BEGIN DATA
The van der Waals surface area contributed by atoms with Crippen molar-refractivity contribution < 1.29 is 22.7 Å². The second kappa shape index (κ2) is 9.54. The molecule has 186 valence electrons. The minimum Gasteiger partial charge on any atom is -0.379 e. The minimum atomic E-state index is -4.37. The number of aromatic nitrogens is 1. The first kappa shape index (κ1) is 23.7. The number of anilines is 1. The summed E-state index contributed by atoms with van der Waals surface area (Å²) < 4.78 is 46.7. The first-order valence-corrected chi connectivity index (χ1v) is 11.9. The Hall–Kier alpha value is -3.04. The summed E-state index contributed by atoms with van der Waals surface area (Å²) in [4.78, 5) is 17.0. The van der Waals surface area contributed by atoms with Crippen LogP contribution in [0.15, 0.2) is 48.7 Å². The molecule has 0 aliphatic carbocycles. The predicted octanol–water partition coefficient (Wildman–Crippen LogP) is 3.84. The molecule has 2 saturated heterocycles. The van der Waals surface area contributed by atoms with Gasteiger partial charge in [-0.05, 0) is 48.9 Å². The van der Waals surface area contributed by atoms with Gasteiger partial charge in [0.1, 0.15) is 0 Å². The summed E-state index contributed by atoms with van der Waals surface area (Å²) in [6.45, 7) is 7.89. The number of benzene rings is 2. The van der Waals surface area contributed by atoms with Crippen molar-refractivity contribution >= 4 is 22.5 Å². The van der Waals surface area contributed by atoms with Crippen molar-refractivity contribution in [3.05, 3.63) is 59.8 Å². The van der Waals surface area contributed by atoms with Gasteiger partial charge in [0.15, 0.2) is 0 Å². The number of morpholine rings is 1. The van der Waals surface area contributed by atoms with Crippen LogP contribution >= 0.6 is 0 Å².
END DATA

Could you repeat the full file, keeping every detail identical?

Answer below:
The van der Waals surface area contributed by atoms with Crippen molar-refractivity contribution < 1.29 is 22.7 Å². The second kappa shape index (κ2) is 9.54. The molecule has 186 valence electrons. The minimum Gasteiger partial charge on any atom is -0.379 e. The minimum atomic E-state index is -4.37. The number of aromatic nitrogens is 1. The first kappa shape index (κ1) is 23.7. The number of anilines is 1. The summed E-state index contributed by atoms with van der Waals surface area (Å²) < 4.78 is 46.7. The first-order valence-corrected chi connectivity index (χ1v) is 11.9. The Hall–Kier alpha value is -3.04. The summed E-state index contributed by atoms with van der Waals surface area (Å²) in [4.78, 5) is 17.0. The van der Waals surface area contributed by atoms with Crippen LogP contribution in [0.15, 0.2) is 48.7 Å². The molecule has 0 aliphatic carbocycles. The predicted octanol–water partition coefficient (Wildman–Crippen LogP) is 3.84. The molecule has 2 saturated heterocycles. The van der Waals surface area contributed by atoms with Gasteiger partial charge in [-0.05, 0) is 48.9 Å². The van der Waals surface area contributed by atoms with Gasteiger partial charge in [0.1, 0.15) is 0 Å². The summed E-state index contributed by atoms with van der Waals surface area (Å²) in [6.45, 7) is 7.89. The number of benzene rings is 2. The van der Waals surface area contributed by atoms with Crippen molar-refractivity contribution >= 4 is 22.5 Å². The van der Waals surface area contributed by atoms with Crippen molar-refractivity contribution in [3.05, 3.63) is 59.8 Å². The van der Waals surface area contributed by atoms with Gasteiger partial charge in [0.15, 0.2) is 0 Å². The number of morpholine rings is 1. The van der Waals surface area contributed by atoms with Crippen LogP contribution >= 0.6 is 0 Å².